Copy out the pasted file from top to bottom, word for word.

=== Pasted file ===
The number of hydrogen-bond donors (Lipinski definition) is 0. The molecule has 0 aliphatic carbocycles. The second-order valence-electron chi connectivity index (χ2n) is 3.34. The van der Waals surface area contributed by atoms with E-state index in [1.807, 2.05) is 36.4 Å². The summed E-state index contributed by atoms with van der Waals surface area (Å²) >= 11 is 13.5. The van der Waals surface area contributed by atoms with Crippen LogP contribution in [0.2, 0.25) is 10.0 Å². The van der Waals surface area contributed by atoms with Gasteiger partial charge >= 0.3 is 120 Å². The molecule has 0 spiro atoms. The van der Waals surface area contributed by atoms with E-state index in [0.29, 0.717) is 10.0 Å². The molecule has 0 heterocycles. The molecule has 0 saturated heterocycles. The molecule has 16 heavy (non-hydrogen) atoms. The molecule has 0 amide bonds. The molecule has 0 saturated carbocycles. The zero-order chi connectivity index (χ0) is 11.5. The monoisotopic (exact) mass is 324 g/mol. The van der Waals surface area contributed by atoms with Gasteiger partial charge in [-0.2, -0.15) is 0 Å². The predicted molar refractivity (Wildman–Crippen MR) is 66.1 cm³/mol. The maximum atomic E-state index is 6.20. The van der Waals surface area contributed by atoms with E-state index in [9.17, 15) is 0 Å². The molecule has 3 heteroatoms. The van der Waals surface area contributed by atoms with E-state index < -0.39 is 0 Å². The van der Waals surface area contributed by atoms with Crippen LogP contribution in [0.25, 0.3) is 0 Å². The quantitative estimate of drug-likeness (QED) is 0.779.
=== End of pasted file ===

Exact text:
The number of hydrogen-bond donors (Lipinski definition) is 0. The molecule has 0 aliphatic carbocycles. The second-order valence-electron chi connectivity index (χ2n) is 3.34. The van der Waals surface area contributed by atoms with E-state index in [1.807, 2.05) is 36.4 Å². The summed E-state index contributed by atoms with van der Waals surface area (Å²) >= 11 is 13.5. The van der Waals surface area contributed by atoms with Crippen LogP contribution in [0.2, 0.25) is 10.0 Å². The van der Waals surface area contributed by atoms with Gasteiger partial charge >= 0.3 is 120 Å². The molecule has 0 spiro atoms. The van der Waals surface area contributed by atoms with E-state index in [0.29, 0.717) is 10.0 Å². The molecule has 0 heterocycles. The molecule has 0 saturated heterocycles. The molecule has 16 heavy (non-hydrogen) atoms. The molecule has 0 amide bonds. The molecule has 0 saturated carbocycles. The zero-order chi connectivity index (χ0) is 11.5. The monoisotopic (exact) mass is 324 g/mol. The van der Waals surface area contributed by atoms with Gasteiger partial charge in [-0.2, -0.15) is 0 Å². The predicted molar refractivity (Wildman–Crippen MR) is 66.1 cm³/mol. The maximum atomic E-state index is 6.20. The van der Waals surface area contributed by atoms with E-state index in [9.17, 15) is 0 Å². The molecule has 3 heteroatoms. The van der Waals surface area contributed by atoms with E-state index < -0.39 is 0 Å². The van der Waals surface area contributed by atoms with Crippen LogP contribution in [0.25, 0.3) is 0 Å². The quantitative estimate of drug-likeness (QED) is 0.779.